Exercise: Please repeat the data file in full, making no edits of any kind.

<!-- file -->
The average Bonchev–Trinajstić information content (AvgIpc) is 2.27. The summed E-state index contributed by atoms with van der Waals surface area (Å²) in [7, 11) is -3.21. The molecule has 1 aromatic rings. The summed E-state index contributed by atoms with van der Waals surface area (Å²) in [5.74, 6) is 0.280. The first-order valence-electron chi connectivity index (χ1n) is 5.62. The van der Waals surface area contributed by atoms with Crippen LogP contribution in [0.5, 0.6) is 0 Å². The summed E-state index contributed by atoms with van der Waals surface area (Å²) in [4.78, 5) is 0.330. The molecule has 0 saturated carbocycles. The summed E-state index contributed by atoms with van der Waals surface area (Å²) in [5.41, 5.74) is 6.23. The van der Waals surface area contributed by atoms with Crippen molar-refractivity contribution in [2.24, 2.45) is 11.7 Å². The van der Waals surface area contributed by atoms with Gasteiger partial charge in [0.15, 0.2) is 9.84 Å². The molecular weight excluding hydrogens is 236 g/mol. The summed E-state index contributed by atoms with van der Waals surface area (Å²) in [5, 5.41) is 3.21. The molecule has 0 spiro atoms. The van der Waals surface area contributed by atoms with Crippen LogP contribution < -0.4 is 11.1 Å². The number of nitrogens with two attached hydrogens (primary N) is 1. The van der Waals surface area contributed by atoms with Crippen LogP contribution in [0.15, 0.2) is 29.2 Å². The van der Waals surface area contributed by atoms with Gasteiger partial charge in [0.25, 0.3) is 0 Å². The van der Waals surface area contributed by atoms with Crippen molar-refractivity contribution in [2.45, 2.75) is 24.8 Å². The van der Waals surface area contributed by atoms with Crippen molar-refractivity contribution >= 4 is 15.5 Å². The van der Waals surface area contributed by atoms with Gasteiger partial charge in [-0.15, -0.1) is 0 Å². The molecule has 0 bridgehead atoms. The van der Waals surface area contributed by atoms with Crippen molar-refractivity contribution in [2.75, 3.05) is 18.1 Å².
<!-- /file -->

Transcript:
The average Bonchev–Trinajstić information content (AvgIpc) is 2.27. The summed E-state index contributed by atoms with van der Waals surface area (Å²) in [7, 11) is -3.21. The molecule has 1 aromatic rings. The summed E-state index contributed by atoms with van der Waals surface area (Å²) in [5.74, 6) is 0.280. The first-order valence-electron chi connectivity index (χ1n) is 5.62. The van der Waals surface area contributed by atoms with Crippen LogP contribution in [0.5, 0.6) is 0 Å². The summed E-state index contributed by atoms with van der Waals surface area (Å²) in [4.78, 5) is 0.330. The molecule has 0 saturated carbocycles. The summed E-state index contributed by atoms with van der Waals surface area (Å²) in [5.41, 5.74) is 6.23. The van der Waals surface area contributed by atoms with Crippen molar-refractivity contribution in [2.24, 2.45) is 11.7 Å². The van der Waals surface area contributed by atoms with Gasteiger partial charge in [0.15, 0.2) is 9.84 Å². The molecular weight excluding hydrogens is 236 g/mol. The summed E-state index contributed by atoms with van der Waals surface area (Å²) in [5, 5.41) is 3.21. The molecule has 0 spiro atoms. The van der Waals surface area contributed by atoms with Crippen LogP contribution < -0.4 is 11.1 Å². The number of nitrogens with two attached hydrogens (primary N) is 1. The van der Waals surface area contributed by atoms with Crippen LogP contribution in [0.15, 0.2) is 29.2 Å². The van der Waals surface area contributed by atoms with Gasteiger partial charge in [0.25, 0.3) is 0 Å². The van der Waals surface area contributed by atoms with Crippen molar-refractivity contribution in [2.45, 2.75) is 24.8 Å². The van der Waals surface area contributed by atoms with Crippen molar-refractivity contribution >= 4 is 15.5 Å². The van der Waals surface area contributed by atoms with Gasteiger partial charge in [-0.15, -0.1) is 0 Å². The molecule has 0 bridgehead atoms. The van der Waals surface area contributed by atoms with Crippen molar-refractivity contribution in [2.75, 3.05) is 18.1 Å².